From: email@example.com Reply-to: firstname.lastname@example.org To: email@example.com, Kaj133@aol.com Sent: 6/28/2017 10:38:00 A.M. Eastern Daylight Time Subj: Including Yorkville/Kleindeutschland Historical Society in the Avery Library web archive
Columbia University Libraries plans to collect your website at regular intervals using a web crawler (requiring no effort on your part) and to provide public online access to the archived version(s) of your website to ensure its availability to researchers. Please note that the web crawler will not affect the performance or accessibility of your website. We will also create a cataloging record for your website in the international online library catalog Worldcat and the Columbia University online library catalog, increasing the visibility of your website to the scholarly community.
You can learn more about our program with these FAQ, and I'd be happy to answer any questions you have. Please let me know if you have any concerns or objections to being included in the web archive by replying to this email or writing to firstname.lastname@example.org.
Alex Thurman Web Resources Collection Coordinator Columbia University Libraries 535 W.114th St. New York, NY 10027 email@example.com
In 2007, the German/American Steuben Parade Committee, in honor of its 50th Anniversary - with Henry Kissinger as its Grand Marshall, together with members of the German American Community, including a former City Commissioner, came before Community Board 8 with a visual presentation of the historical life of Yorkville/Kleindeutschland, asking that 86th Street be named General von Steuben Way, or any other commemorative name i.e. Germantown Way, to show that this legendary ERA once existed.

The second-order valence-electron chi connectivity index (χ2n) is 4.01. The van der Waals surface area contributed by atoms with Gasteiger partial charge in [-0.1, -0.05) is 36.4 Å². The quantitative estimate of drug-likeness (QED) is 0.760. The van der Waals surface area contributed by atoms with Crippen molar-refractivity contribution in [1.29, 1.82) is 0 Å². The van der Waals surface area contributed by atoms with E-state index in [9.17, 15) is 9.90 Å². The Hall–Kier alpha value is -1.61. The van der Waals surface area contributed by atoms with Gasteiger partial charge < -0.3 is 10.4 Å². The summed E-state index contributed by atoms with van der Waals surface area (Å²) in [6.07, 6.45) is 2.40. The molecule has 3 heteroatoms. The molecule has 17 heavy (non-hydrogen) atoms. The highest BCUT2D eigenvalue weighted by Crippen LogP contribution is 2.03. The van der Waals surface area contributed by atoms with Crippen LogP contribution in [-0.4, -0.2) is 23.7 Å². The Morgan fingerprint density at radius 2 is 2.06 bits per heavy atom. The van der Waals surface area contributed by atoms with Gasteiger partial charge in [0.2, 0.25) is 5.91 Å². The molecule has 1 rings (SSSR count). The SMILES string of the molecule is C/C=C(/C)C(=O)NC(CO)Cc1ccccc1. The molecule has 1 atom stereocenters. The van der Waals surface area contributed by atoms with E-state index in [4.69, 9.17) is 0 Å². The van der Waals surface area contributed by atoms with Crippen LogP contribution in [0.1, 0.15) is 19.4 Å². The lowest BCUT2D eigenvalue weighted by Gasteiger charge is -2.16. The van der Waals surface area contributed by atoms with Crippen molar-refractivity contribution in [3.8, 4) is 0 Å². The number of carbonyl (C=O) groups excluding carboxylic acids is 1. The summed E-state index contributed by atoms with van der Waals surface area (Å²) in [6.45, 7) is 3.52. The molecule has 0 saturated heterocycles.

Sadly the request was turned down by the Board - preservationists included - because of some “tradition” of the Board had of not naming streets, with the exception of the Museum Mile, Lou Gehrig, and James Cagney Way. In spite of this reason, key local elected officials felt that an exception should be made to the rule, as well as some key members of the Board themselves; Ambassador Klaus Scharioth, and other preservation organizations wrote letters of support, but the motion carried, although not unanimously, to deny such an exceptional request.
Ironically, after the fact, an investigation by the Board Chairman into this “tradition” found that no resolution for such a “tradition” ever existed.So the next month the Board immediately voted - again not unanimously - to establish a “tradition” over merit.Perhaps it is a way to bury their heads in the sand.Sadly, the local City Council member who could introduce the request into the City Council still honors the Board’s decision.Thus a “historic district” and memory of a famous ERA will be lost forever because of a resolution that never existed.
Suggested commemorating kiosks, or plaques only become soiled, or desecrated, are rarely read, and never truly represent a historical contribution.The Yorkville/Kleindeutschland Era deserves more than that.